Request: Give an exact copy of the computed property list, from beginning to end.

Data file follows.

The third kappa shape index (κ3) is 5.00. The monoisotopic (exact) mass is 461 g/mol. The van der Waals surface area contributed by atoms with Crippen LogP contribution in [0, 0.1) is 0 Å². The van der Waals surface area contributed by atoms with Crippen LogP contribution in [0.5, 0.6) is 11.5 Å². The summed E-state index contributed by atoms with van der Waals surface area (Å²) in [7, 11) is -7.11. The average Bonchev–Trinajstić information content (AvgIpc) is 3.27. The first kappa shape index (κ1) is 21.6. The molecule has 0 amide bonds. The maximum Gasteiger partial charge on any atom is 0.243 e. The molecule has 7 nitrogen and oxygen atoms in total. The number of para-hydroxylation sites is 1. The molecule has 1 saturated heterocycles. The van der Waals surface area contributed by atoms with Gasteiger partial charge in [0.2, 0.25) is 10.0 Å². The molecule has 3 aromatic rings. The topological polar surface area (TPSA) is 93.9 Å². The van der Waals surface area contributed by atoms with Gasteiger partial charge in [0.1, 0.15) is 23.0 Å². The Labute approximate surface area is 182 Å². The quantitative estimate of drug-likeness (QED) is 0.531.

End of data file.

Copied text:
The third kappa shape index (κ3) is 5.00. The monoisotopic (exact) mass is 461 g/mol. The van der Waals surface area contributed by atoms with Crippen LogP contribution in [0, 0.1) is 0 Å². The van der Waals surface area contributed by atoms with Crippen LogP contribution in [0.5, 0.6) is 11.5 Å². The summed E-state index contributed by atoms with van der Waals surface area (Å²) in [7, 11) is -7.11. The average Bonchev–Trinajstić information content (AvgIpc) is 3.27. The first kappa shape index (κ1) is 21.6. The molecule has 0 amide bonds. The maximum Gasteiger partial charge on any atom is 0.243 e. The molecule has 7 nitrogen and oxygen atoms in total. The number of para-hydroxylation sites is 1. The molecule has 1 saturated heterocycles. The van der Waals surface area contributed by atoms with Gasteiger partial charge in [0.2, 0.25) is 10.0 Å². The molecule has 3 aromatic rings. The topological polar surface area (TPSA) is 93.9 Å². The van der Waals surface area contributed by atoms with Gasteiger partial charge in [0.1, 0.15) is 23.0 Å². The Labute approximate surface area is 182 Å². The quantitative estimate of drug-likeness (QED) is 0.531.